This obituary is part of a series about people who have died in the coronavirus pandemic. Read about others here.
MILAN — The long reach and good looks of the five-time Italian heavyweight champion Angelo Rottoli earned him the nickname Beautiful Ali in the ring.
Outside it, he became equally famous in his town near the northern city of Bergamo for his gift of gab, and for episodes like diving off a bridge into the Brembo river, riding a motorbike down a ski slope and showing the actress Brigitte Nielsen a night on the town.
“Girls stuck their foreheads to the gym’s windows to watch him train,” his friend Omar Gentile said. Two women were once said to have hidden in the trunk of his car to find out where he lived.
Rottoli died of the new coronavirus on March 29 in Ponte San Pietro, a few days after losing a brother and his mother to the disease, his brother Giacomo said. He was 61.
Rottoli (ROE-toe-lee) won the first of his heavyweight crowns in 1983 and became one of Italy’s better-known fighters in the 1980s. When he fought for the W.B.C. world cruiserweight title in Bergamo in 1987, the whole city stopped. He lost to the champion, Carlos de Leon of Puerto Rico, on a technical knockout when the bout was halted because of cuts to Rottoli.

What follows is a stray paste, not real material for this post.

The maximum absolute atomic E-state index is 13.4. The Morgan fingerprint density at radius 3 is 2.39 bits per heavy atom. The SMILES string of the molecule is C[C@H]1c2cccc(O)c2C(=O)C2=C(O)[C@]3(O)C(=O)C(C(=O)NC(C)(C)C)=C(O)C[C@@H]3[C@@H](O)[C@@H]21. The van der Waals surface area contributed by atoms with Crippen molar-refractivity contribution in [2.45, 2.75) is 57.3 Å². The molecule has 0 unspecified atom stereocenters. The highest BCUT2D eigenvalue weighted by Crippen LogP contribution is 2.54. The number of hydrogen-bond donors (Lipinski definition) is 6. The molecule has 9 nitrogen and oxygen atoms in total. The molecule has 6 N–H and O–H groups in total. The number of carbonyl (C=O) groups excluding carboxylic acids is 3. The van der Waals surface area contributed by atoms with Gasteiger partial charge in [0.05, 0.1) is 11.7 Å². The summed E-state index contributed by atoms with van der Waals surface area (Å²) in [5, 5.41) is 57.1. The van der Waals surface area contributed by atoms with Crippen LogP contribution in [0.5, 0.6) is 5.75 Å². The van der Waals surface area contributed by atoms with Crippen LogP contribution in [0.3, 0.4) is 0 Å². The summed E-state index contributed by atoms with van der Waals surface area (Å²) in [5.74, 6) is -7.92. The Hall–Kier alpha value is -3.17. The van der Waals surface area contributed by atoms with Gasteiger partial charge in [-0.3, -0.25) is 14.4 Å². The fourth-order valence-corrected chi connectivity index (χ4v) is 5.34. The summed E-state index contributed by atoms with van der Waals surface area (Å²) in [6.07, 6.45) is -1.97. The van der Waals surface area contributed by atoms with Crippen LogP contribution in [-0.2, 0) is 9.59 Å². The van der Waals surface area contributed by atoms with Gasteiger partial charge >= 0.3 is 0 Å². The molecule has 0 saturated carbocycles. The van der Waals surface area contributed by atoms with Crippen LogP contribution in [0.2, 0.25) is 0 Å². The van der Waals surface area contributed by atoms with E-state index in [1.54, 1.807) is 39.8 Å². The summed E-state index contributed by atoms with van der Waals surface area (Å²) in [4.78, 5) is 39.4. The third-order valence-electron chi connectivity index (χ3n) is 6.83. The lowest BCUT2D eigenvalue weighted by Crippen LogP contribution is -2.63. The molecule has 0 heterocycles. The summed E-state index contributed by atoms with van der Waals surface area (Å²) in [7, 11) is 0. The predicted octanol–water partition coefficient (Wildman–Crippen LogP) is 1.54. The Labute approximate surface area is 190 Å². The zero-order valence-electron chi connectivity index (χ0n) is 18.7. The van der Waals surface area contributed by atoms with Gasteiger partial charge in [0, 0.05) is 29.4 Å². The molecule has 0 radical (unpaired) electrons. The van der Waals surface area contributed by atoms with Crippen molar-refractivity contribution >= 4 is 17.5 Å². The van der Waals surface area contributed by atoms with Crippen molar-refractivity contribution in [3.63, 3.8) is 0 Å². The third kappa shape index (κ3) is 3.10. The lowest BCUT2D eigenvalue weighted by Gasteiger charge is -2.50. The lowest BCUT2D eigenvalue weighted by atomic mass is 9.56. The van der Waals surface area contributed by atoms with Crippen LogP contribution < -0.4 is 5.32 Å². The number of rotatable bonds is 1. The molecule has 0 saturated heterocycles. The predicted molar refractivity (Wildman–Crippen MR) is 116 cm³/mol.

After the match, he saw reporters waiting in front of his changing room. “Good,” he said. “So I am still a celebrity.”
That remained true for years, even after his retirement at 31.
Angelo Rottoli was born on Dec. 14, 1958, in Presezzo, near Bergamo. His father, Giuseppe, worked in a textile factory, and his mother, Ester (Colleoni) Rottoli, was a homemaker.
One of eight siblings, Angelo took a job as a metalworker right out of middle school. He first put on boxing gloves at 18, and by 22 he had given up his job to fight professionally.
Even after becoming prominent enough to have his matches shown on national television, he still found time to sit with younger fighters, imparting wisdom (“When a match is even, the more handsome one wins”) and asking them how many situps they had done that day (and letting them know he had done “a million”), Gentile said.
He was “the absolute king of Bergamo’s nightlife,” said Luca Messi, a younger boxer and Rottoli’s neighbor.
Later in life, Rottoli would often wake up in the afternoon and leave the apartment he shared with his mother and an older brother to play cards or checkers with friends at local cafes. He didn’t drink alcohol, but locals said he could down up to 15 shots of espresso a day.
As he aged, his brown curls turned white, and he regaled fellow nightclub patrons with songs and stories, including those about dates with Italian actresses, or the summer Ms. Nielsen ate a Popsicle while watching him play soccer, or yacht trips off Monte Carlo with the racecar driver Keke Rosberg.
“I don’t care if his stories were true or not,” Messi said. “He gave us the stardom we all dreamed of.”